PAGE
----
When negotiating loan documents, lenders and borrowers should attempt to mitigate their respective risks brought about by the COVID-19 pandemic. Lenders and borrowers should consider the following new provisions and potential revisions to form documents before entering into new loan documents:
- Lenders may require a COVID-19 debt service coverage reserve to assure that borrowers will have adequate funds to pay principal and interest during periods that the pandemic affects cash flow. The reserve would be released upon borrower reaching a financial threshold, such as breakeven, and upon emergency declarations and shut-down orders ceasing for a certain period of time, such as ninety days.
- To address a situation where the lender’s inspector cannot adequately access or inspect the real estate collateral due to COVID-19 restrictions, the lender may allow for post-closing inspections. The lender may require the borrower to agree to make any repairs required by lender as a result of the inspections, and to establish a reserve to pay for such repairs.
- Borrowers should review material adverse effect provisions and think about how COVID-19 may cause a default, and then endeavor to narrow the definition and/or carve out of the definition financial conditions caused by COVID-19 (or at least carve-out negative financial effects occurring over a certain limited period of time).
- Borrowers should review financial covenants such as net worth, liquidity, DSCR and EBITDA and attempt to adjust them to prevent COVID-19 from causing a default. This may include the negotiation of a financial covenant holiday for a certain period of time.
- Other provisions that borrowers should review and attempt to adjust if necessary include insolvency provisions, provisions requiring continued business operations, provisions prohibiting changes to business operations, and provisions requiring delivery of financial statements by a certain deadline.
For construction loans, borrowers should attempt to build in as many protections as possible to prevent a default due to the effects of COVID-19 on construction. Borrowers should attempt to broaden force majeure provisions to include items like inability to obtain permits, inability to obtain inspections, government-ordered shut-downs and inability to obtain building materials and the services of subcontractors due to travel restrictions. Borrowers should also attempt to increase the total amount of time that they are able take advantage of force majeure provisions.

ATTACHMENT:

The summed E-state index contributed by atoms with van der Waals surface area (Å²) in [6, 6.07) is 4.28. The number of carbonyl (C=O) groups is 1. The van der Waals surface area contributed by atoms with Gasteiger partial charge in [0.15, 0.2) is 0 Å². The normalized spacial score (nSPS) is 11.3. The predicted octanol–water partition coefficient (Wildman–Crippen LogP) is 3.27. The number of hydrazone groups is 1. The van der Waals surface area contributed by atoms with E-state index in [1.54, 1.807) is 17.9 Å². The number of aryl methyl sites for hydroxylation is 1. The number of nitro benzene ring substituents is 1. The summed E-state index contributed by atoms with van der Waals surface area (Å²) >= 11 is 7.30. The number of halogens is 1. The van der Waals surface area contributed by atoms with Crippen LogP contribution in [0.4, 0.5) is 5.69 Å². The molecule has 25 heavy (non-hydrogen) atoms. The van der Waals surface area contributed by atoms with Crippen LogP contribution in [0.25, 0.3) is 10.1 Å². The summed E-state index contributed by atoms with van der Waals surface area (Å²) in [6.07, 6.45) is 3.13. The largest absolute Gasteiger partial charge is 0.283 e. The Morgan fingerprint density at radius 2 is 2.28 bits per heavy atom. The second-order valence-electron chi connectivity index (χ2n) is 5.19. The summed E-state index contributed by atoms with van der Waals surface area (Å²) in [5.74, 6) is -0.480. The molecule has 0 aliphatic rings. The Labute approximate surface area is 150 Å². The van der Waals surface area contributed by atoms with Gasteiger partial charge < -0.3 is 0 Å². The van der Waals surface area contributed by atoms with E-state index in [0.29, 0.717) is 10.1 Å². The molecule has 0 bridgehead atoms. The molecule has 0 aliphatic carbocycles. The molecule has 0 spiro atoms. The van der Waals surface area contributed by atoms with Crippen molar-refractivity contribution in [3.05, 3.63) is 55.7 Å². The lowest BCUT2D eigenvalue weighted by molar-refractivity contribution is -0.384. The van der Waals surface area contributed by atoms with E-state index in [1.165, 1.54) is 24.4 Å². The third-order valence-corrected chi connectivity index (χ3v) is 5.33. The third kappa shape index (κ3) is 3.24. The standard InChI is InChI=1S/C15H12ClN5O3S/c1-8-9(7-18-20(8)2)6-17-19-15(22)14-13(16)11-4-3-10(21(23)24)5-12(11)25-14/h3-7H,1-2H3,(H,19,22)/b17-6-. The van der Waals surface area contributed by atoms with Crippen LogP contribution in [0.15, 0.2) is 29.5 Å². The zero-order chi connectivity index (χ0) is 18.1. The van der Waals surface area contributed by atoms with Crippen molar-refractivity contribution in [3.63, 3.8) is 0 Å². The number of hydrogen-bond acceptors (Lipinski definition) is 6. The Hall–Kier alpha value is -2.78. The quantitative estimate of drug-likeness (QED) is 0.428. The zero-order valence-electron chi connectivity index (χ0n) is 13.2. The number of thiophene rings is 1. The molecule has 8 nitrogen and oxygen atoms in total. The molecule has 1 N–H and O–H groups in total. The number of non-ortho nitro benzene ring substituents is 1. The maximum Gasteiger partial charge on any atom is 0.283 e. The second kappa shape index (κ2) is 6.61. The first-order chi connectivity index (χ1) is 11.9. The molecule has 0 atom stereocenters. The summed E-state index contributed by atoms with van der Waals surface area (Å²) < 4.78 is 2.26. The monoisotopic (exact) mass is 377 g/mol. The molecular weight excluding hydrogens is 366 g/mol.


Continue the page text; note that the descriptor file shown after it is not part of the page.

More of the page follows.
For more information on these or other real estate topics impacted by COVID-19, please reach out to your regular Gallagher lawyer or contact:
This client alert is for informational purposes and is not legal advice. The COVID-19 crisis has created a very fluid situation, in which changes to the law or related guidance can occur on a daily basis. Please contact your legal advisor for assistance before acting in relation to the subject of this client alert.
Benjamin J. RubinPartner
Ben Rubin is a transactions attorney who focuses on residential, commercial, and mixed-use real estate development projects. He advises developers and investors from land acquisition through development, construction, operation, and disposition. He works with clients on both market rate and affordable housing projects, including those financed with low-income housing tax credits. Ben also represents borrowers and lenders with respect to construction and permanent real estate financing, as well as non-real estate commercial loans.